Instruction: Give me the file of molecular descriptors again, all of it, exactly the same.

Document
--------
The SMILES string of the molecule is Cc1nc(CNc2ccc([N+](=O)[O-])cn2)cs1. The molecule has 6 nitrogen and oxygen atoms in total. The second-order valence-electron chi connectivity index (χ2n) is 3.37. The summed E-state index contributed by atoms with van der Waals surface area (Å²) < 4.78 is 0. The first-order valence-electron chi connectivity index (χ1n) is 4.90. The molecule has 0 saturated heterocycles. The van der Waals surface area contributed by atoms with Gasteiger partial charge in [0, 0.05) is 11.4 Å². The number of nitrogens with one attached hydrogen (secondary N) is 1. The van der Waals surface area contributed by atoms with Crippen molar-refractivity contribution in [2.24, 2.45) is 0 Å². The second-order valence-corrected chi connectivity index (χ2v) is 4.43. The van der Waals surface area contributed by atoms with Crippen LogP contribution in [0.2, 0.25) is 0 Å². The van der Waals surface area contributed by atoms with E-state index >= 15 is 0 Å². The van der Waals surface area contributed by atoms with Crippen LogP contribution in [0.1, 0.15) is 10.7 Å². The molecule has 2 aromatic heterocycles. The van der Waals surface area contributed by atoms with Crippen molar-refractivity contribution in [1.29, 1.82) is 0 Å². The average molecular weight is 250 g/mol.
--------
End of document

The SMILES string of the molecule is Cc1nc(CNc2ccc([N+](=O)[O-])cn2)cs1. The molecule has 6 nitrogen and oxygen atoms in total. The second-order valence-electron chi connectivity index (χ2n) is 3.37. The summed E-state index contributed by atoms with van der Waals surface area (Å²) < 4.78 is 0. The first-order valence-electron chi connectivity index (χ1n) is 4.90. The molecule has 0 saturated heterocycles. The van der Waals surface area contributed by atoms with Gasteiger partial charge in [0, 0.05) is 11.4 Å². The number of nitrogens with one attached hydrogen (secondary N) is 1. The van der Waals surface area contributed by atoms with Crippen molar-refractivity contribution in [2.24, 2.45) is 0 Å². The second-order valence-corrected chi connectivity index (χ2v) is 4.43. The van der Waals surface area contributed by atoms with Crippen LogP contribution in [0.2, 0.25) is 0 Å². The van der Waals surface area contributed by atoms with E-state index >= 15 is 0 Å². The van der Waals surface area contributed by atoms with Crippen LogP contribution in [0.1, 0.15) is 10.7 Å². The molecule has 2 aromatic heterocycles. The van der Waals surface area contributed by atoms with Crippen molar-refractivity contribution in [1.29, 1.82) is 0 Å². The average molecular weight is 250 g/mol.